As many schools continue to navigate remote and hybrid learning, we often think about our youngest learners and worry about how they will connect with their teachers, view lesson materials and complete learning activities at home. Seesaw has become a great tool for doing exactly that! Seesaw is described as “Student driven digital portfolios and simple parent communication,” and I have found that this quote is exactly what Seesaw is. Add the pandemic into the mix and these portfolios and simple communication become a lifeline to student success in all learning situations we may be in.
Students log into Seesaw Class App using their home learning code. Once logged on, they are connected to their teacher’s class and able to view and complete activities, view teacher videos and share photos and videos to their personal journal. This is especially helpful when we have students at home, in the building and anywhere in between. Teachers are able to create their own activities, as well as collaborate and share with teachers around the world in the community library.
Families log into Seesaw Family App where they can see all of the activities the student has done, message teachers, and leave comments on student work. This meaningful feedback connects home to school to further support student learning. For example, a student can work on a writing piece in Seesaw, then view compliments from family members, teachers, and even their principal right under their work.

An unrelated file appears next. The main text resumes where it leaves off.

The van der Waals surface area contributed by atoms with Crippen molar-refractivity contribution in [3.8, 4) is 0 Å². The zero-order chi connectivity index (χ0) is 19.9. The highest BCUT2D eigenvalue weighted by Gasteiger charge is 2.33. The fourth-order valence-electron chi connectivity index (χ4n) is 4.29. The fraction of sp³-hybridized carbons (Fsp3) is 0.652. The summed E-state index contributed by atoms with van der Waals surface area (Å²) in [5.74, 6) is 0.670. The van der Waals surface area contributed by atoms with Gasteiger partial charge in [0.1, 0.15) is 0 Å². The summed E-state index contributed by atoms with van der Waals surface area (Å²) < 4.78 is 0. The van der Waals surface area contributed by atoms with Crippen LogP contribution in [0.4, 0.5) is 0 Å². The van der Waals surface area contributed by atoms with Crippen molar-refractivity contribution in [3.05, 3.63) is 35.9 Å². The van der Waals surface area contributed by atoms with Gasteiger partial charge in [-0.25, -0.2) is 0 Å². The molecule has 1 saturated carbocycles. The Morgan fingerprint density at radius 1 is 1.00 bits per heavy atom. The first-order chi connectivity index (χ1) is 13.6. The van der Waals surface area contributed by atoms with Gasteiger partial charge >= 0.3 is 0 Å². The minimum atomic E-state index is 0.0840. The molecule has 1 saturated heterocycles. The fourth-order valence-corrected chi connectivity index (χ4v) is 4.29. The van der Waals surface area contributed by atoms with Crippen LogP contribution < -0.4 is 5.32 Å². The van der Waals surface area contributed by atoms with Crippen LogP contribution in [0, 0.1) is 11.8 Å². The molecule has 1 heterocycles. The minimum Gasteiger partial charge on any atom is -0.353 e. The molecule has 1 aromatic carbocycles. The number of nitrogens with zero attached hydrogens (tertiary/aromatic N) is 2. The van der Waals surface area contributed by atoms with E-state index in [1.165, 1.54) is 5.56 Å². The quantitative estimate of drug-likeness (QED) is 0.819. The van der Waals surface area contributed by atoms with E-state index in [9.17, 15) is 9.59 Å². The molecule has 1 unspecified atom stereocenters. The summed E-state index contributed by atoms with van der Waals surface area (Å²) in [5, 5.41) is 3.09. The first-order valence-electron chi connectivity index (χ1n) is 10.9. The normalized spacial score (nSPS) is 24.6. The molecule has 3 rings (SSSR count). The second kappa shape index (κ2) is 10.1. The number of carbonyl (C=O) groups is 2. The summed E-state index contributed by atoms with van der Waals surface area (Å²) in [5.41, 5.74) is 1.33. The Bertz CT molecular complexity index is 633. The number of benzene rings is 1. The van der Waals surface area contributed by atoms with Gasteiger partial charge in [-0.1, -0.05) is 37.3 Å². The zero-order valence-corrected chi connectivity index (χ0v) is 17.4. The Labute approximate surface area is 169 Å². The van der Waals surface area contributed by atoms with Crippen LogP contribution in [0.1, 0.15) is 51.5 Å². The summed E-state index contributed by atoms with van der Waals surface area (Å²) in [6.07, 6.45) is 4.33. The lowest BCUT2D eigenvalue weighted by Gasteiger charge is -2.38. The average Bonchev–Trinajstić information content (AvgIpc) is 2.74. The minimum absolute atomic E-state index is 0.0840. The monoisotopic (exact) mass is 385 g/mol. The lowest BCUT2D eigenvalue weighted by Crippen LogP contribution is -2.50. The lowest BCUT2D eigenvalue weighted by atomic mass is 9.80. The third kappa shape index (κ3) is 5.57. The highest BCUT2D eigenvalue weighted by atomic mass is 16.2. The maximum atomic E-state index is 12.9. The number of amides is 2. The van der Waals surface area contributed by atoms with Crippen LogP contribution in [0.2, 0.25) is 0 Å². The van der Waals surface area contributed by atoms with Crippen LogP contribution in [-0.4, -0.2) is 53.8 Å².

Another great feature is the use of class and school announcements. Families can easily view announcements about reminders, class happenings or school wide information. Cattaraugus Little-Valley Elementary principal Jenny Conklin-Frank uses Seesaw to post her morning announcements to both students and families. Classroom community is crucial, but in a time like a pandemic it’s imperative that we keep the fun in learning and continue to bond over shared activities as much as possible during these trying times. Seesaw is a great way to keep us all together, even while we are apart.
By: Chelsea Lobello, CA BOCES Model Schools
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